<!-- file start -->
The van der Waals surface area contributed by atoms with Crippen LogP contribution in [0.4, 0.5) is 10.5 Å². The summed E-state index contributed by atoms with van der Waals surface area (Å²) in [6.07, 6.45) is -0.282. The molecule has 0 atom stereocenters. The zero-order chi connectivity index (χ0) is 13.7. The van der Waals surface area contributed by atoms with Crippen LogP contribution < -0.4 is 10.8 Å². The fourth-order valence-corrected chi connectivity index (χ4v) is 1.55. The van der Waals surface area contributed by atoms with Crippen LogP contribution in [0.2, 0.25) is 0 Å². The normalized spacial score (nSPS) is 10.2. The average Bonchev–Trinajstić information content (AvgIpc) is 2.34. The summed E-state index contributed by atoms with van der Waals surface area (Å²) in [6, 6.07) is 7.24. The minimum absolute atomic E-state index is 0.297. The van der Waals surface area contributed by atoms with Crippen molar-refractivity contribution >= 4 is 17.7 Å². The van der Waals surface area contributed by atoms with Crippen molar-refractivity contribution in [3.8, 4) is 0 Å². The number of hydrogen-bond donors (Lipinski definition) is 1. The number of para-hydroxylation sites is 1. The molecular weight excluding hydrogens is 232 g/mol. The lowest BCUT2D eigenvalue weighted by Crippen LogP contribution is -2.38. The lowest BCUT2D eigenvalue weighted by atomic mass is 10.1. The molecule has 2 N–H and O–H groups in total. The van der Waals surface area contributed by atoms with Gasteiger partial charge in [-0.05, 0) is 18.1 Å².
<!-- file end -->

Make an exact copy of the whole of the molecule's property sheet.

The van der Waals surface area contributed by atoms with Crippen LogP contribution in [0.4, 0.5) is 10.5 Å². The summed E-state index contributed by atoms with van der Waals surface area (Å²) in [6.07, 6.45) is -0.282. The molecule has 0 atom stereocenters. The zero-order chi connectivity index (χ0) is 13.7. The van der Waals surface area contributed by atoms with Crippen LogP contribution < -0.4 is 10.8 Å². The fourth-order valence-corrected chi connectivity index (χ4v) is 1.55. The van der Waals surface area contributed by atoms with Crippen LogP contribution in [0.2, 0.25) is 0 Å². The normalized spacial score (nSPS) is 10.2. The average Bonchev–Trinajstić information content (AvgIpc) is 2.34. The summed E-state index contributed by atoms with van der Waals surface area (Å²) in [6, 6.07) is 7.24. The minimum absolute atomic E-state index is 0.297. The van der Waals surface area contributed by atoms with Crippen molar-refractivity contribution >= 4 is 17.7 Å². The van der Waals surface area contributed by atoms with Crippen molar-refractivity contribution in [3.8, 4) is 0 Å². The number of hydrogen-bond donors (Lipinski definition) is 1. The number of para-hydroxylation sites is 1. The molecular weight excluding hydrogens is 232 g/mol. The lowest BCUT2D eigenvalue weighted by Crippen LogP contribution is -2.38. The lowest BCUT2D eigenvalue weighted by atomic mass is 10.1. The molecule has 2 N–H and O–H groups in total. The van der Waals surface area contributed by atoms with Gasteiger partial charge in [-0.05, 0) is 18.1 Å².